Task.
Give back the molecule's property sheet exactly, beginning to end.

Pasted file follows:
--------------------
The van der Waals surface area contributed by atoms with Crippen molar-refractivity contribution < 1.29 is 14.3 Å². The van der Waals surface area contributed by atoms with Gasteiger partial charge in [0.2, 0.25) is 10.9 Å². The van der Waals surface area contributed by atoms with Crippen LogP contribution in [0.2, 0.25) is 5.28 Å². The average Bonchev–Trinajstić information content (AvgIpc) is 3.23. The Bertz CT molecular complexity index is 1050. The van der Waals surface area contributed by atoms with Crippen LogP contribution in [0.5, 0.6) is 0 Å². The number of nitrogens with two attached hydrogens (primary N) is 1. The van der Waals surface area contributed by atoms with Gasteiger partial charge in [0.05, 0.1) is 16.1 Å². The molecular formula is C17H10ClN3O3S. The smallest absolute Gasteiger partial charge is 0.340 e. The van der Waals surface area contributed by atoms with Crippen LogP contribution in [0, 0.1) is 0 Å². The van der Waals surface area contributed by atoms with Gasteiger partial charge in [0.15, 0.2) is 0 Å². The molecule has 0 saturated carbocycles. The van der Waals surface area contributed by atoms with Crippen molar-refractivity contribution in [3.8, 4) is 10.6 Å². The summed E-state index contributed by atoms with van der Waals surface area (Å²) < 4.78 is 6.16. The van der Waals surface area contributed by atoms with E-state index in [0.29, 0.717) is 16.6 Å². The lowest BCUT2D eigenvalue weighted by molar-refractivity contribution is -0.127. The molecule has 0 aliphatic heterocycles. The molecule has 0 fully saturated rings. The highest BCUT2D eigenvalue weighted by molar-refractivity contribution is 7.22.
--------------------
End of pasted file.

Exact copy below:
The van der Waals surface area contributed by atoms with Crippen molar-refractivity contribution < 1.29 is 14.3 Å². The van der Waals surface area contributed by atoms with Gasteiger partial charge in [0.2, 0.25) is 10.9 Å². The van der Waals surface area contributed by atoms with Crippen LogP contribution in [0.2, 0.25) is 5.28 Å². The average Bonchev–Trinajstić information content (AvgIpc) is 3.23. The Bertz CT molecular complexity index is 1050. The van der Waals surface area contributed by atoms with Crippen LogP contribution in [0.5, 0.6) is 0 Å². The number of nitrogens with two attached hydrogens (primary N) is 1. The van der Waals surface area contributed by atoms with Gasteiger partial charge in [0.05, 0.1) is 16.1 Å². The molecular formula is C17H10ClN3O3S. The smallest absolute Gasteiger partial charge is 0.340 e. The van der Waals surface area contributed by atoms with Crippen LogP contribution in [0, 0.1) is 0 Å². The van der Waals surface area contributed by atoms with Gasteiger partial charge in [0.15, 0.2) is 0 Å². The molecule has 0 saturated carbocycles. The van der Waals surface area contributed by atoms with Crippen molar-refractivity contribution in [3.8, 4) is 10.6 Å². The summed E-state index contributed by atoms with van der Waals surface area (Å²) < 4.78 is 6.16. The van der Waals surface area contributed by atoms with E-state index in [0.29, 0.717) is 16.6 Å². The lowest BCUT2D eigenvalue weighted by molar-refractivity contribution is -0.127. The molecule has 0 aliphatic heterocycles. The molecule has 0 fully saturated rings. The highest BCUT2D eigenvalue weighted by molar-refractivity contribution is 7.22.